all images via Pride in London
Ah, Pride season, that wonderful time of year where we all get together, cover ourselves in rainbows and moan about how what originated as a radical anti-establishment protest has been sanitised to please corporate sponsors and straight allies. Modern Pride exists as a terrible paradox, simultaneously a joyous affirmation of LGBTQ identity that’s the highlight of the year for many of us and a corporate hellscape that actively excludes most of the community it ostensibly exists for.
If you want to stare into the dark heart of that paradox, there are few places better to do it than Pride in London (the name London Pride was taken by a beer company in the 1950s which, as we all know, was before gays existed). The UK’s largest LGBTQ event is, at this point, basically an advert for Barclays bank, who as Pride in London’s headline sponsor get to have their logo squat awkwardly on every piece of marketing, merchandise and God knows what else. Lesser sponsors include those famous queer allies Starbucks, Amazon and Delta Air Lines. Their cash has bought them more or less the entire event. The organisers seem to consider the queer community an annoying inconvenience that gets in the way of the real purpose of Pride: giving straight, cis people the opportunity to show how tolerant they are.
Pride in London’s organising committee’s endless prioritisation of straight feelings has left them in bitter conflict with the community they claim to be celebrating. In 2015, far-right party UKIP were initially included in the parade line-up, with the organisers claiming they didn’t want to “discriminate.” The party was removed after thousands signed a petition calling for them to be banned, only for them to turn up on the day and march anyway. Pride in London’s Chair has complained openly about the “outrage, anger and hypocrisy” of the LGBTQ community, saying that “as a community interest company we are not making decisions based on politics.” That was made clear again this year when the initial line-up for the 2017 parade was announced with no bisexual groups included in the march. After first blaming the lack of representation on the groups themselves for not applying in time, they later backed down and extended an invitation to BiPride to join the march.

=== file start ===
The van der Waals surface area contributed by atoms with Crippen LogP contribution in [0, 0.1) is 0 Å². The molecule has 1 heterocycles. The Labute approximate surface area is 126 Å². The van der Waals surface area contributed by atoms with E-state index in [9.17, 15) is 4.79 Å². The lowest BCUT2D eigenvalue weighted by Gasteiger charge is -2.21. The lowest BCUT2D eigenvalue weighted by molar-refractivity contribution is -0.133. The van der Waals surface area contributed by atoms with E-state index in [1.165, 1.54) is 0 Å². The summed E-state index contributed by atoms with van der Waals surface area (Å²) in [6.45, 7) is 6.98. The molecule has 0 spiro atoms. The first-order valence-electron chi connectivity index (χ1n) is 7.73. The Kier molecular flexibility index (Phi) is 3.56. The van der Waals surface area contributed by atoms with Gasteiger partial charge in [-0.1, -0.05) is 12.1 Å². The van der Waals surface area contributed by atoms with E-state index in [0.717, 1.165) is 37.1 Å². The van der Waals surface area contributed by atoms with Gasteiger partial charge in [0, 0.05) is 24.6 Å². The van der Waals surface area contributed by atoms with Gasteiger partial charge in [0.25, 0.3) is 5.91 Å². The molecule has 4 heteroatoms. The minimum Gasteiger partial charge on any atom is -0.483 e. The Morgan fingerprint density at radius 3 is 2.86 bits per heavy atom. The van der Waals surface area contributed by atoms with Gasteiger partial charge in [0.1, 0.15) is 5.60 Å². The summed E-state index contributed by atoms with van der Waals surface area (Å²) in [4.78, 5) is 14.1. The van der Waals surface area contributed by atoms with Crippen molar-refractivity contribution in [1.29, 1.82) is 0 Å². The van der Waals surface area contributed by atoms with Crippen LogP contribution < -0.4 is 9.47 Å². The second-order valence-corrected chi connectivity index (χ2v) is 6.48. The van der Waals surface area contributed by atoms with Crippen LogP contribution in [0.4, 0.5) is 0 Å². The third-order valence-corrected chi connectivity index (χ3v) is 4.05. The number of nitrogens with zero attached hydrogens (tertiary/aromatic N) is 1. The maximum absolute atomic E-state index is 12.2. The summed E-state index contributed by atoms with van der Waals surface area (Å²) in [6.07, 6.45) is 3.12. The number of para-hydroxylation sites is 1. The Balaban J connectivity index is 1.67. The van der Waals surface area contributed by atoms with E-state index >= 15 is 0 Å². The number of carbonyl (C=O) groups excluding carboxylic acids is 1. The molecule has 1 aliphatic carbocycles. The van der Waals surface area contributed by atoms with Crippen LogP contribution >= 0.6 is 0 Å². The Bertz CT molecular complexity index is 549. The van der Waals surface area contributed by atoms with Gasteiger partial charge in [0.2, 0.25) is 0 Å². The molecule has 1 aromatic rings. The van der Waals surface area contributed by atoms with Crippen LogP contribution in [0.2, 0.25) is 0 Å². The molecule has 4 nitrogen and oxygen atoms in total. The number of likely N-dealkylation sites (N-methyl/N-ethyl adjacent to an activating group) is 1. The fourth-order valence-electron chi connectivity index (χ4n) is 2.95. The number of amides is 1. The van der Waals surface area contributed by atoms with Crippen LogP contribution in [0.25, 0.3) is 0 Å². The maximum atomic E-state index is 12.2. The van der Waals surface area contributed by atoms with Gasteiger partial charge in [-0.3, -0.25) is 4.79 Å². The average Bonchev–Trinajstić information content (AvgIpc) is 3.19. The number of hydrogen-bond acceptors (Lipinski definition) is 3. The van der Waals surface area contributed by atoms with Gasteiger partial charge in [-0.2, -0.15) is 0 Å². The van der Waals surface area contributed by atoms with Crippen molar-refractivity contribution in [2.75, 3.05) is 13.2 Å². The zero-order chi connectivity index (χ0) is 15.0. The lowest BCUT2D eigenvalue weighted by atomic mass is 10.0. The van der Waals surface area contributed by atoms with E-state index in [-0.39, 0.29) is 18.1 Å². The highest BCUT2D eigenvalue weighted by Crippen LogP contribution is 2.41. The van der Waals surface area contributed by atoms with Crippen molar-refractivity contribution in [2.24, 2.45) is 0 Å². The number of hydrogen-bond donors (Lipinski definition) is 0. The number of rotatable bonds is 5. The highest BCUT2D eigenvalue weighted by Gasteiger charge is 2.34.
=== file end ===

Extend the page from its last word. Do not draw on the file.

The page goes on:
And the fuck-ups only keep going. Pride in London kicked off its festivities with a marketing campaign dubbed “Love Happens Here.” The main focus of the campaign was a series of over 30 posters, each featuring an illustrated quote from what Pride in London call “a member of the community”. To that I ask, “…which community?” Less than half the posters feature an LG or possibly B person talking about their own experience, with the rest made up of quotes either explicitly or implicitly from straight allies. The only acknowledgement that trans folk even exist is in a pair of lists that also include straight people. Queer folks are reduced to silent extensions of their straight friends and family, erased even in a campaign ostensibly meant to celebrate them and their identities. One of the posters uses gay as a slur. It’s the kind of shitshow that makes other shitshows say “Going a bit far, aren’t you, mate?”
Looking through the poster set, all you can ask is “What the fresh hell were they thinking? ” We’ll likely never receive an answer, presumably because the sound of desperate grasping for approval from the corporate establishment is quite hard to transcribe. Instead, we can only stare in increasingly angry confusion and eventually decide to rank the posters from least to most incomprehensible in a futile attempt to get some kind of handle on whatever thought process produced this bizarre fuck up.
29. “I got lost on my first date. She’s made sure I haven’t got lost ever since” – Emily, Kings Cross Station
As someone who is almost constantly lost, this is some #relatablecontent and thus earns my official Seal of Approval™.